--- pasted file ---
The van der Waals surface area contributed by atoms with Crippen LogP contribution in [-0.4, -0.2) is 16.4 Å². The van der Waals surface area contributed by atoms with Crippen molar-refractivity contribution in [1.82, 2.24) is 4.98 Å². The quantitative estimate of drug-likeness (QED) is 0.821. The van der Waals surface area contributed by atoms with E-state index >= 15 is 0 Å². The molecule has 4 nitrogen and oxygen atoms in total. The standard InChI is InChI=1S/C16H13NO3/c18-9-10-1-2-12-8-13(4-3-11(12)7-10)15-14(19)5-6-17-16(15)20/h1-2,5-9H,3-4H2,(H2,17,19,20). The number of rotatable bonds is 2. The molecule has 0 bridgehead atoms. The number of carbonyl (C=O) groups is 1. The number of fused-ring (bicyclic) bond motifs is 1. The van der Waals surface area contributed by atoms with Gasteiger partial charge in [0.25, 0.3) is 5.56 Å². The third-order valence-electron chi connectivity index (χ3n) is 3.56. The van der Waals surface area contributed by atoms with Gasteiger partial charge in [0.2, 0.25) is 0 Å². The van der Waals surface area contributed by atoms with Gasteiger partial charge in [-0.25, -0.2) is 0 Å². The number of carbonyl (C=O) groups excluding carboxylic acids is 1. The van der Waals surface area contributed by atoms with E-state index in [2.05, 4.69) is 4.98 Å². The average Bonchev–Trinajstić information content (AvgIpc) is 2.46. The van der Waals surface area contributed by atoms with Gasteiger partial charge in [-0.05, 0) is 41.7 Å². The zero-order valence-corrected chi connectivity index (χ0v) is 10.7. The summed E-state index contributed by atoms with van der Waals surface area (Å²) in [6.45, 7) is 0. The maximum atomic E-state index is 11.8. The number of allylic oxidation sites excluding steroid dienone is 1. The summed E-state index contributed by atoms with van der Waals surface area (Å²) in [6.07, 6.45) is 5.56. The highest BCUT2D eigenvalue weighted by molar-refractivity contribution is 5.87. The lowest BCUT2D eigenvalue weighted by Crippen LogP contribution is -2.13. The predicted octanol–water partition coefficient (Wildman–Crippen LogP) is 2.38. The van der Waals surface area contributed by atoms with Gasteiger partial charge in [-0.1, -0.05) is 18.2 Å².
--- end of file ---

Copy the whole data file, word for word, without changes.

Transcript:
The van der Waals surface area contributed by atoms with Crippen LogP contribution in [-0.4, -0.2) is 16.4 Å². The van der Waals surface area contributed by atoms with Crippen molar-refractivity contribution in [1.82, 2.24) is 4.98 Å². The quantitative estimate of drug-likeness (QED) is 0.821. The van der Waals surface area contributed by atoms with E-state index >= 15 is 0 Å². The molecule has 4 nitrogen and oxygen atoms in total. The standard InChI is InChI=1S/C16H13NO3/c18-9-10-1-2-12-8-13(4-3-11(12)7-10)15-14(19)5-6-17-16(15)20/h1-2,5-9H,3-4H2,(H2,17,19,20). The number of rotatable bonds is 2. The molecule has 0 bridgehead atoms. The number of carbonyl (C=O) groups is 1. The number of fused-ring (bicyclic) bond motifs is 1. The van der Waals surface area contributed by atoms with Gasteiger partial charge in [0.25, 0.3) is 5.56 Å². The third-order valence-electron chi connectivity index (χ3n) is 3.56. The van der Waals surface area contributed by atoms with Gasteiger partial charge in [0.2, 0.25) is 0 Å². The van der Waals surface area contributed by atoms with Gasteiger partial charge in [-0.25, -0.2) is 0 Å². The number of carbonyl (C=O) groups excluding carboxylic acids is 1. The van der Waals surface area contributed by atoms with E-state index in [2.05, 4.69) is 4.98 Å². The average Bonchev–Trinajstić information content (AvgIpc) is 2.46. The van der Waals surface area contributed by atoms with Gasteiger partial charge in [-0.05, 0) is 41.7 Å². The zero-order valence-corrected chi connectivity index (χ0v) is 10.7. The summed E-state index contributed by atoms with van der Waals surface area (Å²) in [6.45, 7) is 0. The maximum atomic E-state index is 11.8. The number of allylic oxidation sites excluding steroid dienone is 1. The summed E-state index contributed by atoms with van der Waals surface area (Å²) in [6.07, 6.45) is 5.56. The highest BCUT2D eigenvalue weighted by molar-refractivity contribution is 5.87. The lowest BCUT2D eigenvalue weighted by Crippen LogP contribution is -2.13. The predicted octanol–water partition coefficient (Wildman–Crippen LogP) is 2.38. The van der Waals surface area contributed by atoms with Gasteiger partial charge in [-0.1, -0.05) is 18.2 Å².